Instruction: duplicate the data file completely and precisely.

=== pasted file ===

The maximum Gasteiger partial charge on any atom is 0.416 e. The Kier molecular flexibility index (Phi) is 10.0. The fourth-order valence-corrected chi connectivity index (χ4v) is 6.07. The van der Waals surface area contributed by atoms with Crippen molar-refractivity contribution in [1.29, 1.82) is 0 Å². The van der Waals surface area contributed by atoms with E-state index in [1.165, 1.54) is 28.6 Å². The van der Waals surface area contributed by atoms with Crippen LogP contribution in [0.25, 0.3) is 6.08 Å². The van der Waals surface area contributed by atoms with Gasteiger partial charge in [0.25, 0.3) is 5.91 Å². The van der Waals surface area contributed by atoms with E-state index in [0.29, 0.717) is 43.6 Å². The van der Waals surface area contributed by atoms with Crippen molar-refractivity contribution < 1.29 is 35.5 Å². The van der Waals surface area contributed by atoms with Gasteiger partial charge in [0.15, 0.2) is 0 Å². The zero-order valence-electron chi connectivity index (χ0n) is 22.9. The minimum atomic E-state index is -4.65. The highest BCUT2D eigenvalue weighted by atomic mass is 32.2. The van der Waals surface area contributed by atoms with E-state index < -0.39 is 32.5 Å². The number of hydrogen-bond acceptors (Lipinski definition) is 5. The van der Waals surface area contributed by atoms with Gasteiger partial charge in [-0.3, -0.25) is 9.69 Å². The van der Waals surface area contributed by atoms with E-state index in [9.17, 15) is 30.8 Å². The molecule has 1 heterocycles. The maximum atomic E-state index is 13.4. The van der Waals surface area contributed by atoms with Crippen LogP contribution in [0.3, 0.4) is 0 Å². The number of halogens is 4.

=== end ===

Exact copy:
The maximum Gasteiger partial charge on any atom is 0.416 e. The Kier molecular flexibility index (Phi) is 10.0. The fourth-order valence-corrected chi connectivity index (χ4v) is 6.07. The van der Waals surface area contributed by atoms with Crippen molar-refractivity contribution in [1.29, 1.82) is 0 Å². The van der Waals surface area contributed by atoms with E-state index in [1.165, 1.54) is 28.6 Å². The van der Waals surface area contributed by atoms with Crippen LogP contribution in [0.25, 0.3) is 6.08 Å². The van der Waals surface area contributed by atoms with Gasteiger partial charge in [0.25, 0.3) is 5.91 Å². The van der Waals surface area contributed by atoms with E-state index in [0.29, 0.717) is 43.6 Å². The van der Waals surface area contributed by atoms with Crippen molar-refractivity contribution < 1.29 is 35.5 Å². The van der Waals surface area contributed by atoms with Gasteiger partial charge in [0.15, 0.2) is 0 Å². The zero-order valence-electron chi connectivity index (χ0n) is 22.9. The minimum atomic E-state index is -4.65. The highest BCUT2D eigenvalue weighted by atomic mass is 32.2. The van der Waals surface area contributed by atoms with E-state index < -0.39 is 32.5 Å². The number of hydrogen-bond acceptors (Lipinski definition) is 5. The van der Waals surface area contributed by atoms with Gasteiger partial charge in [-0.3, -0.25) is 9.69 Å². The van der Waals surface area contributed by atoms with E-state index in [9.17, 15) is 30.8 Å². The molecule has 1 heterocycles. The maximum atomic E-state index is 13.4. The van der Waals surface area contributed by atoms with Crippen LogP contribution in [0.3, 0.4) is 0 Å². The number of halogens is 4.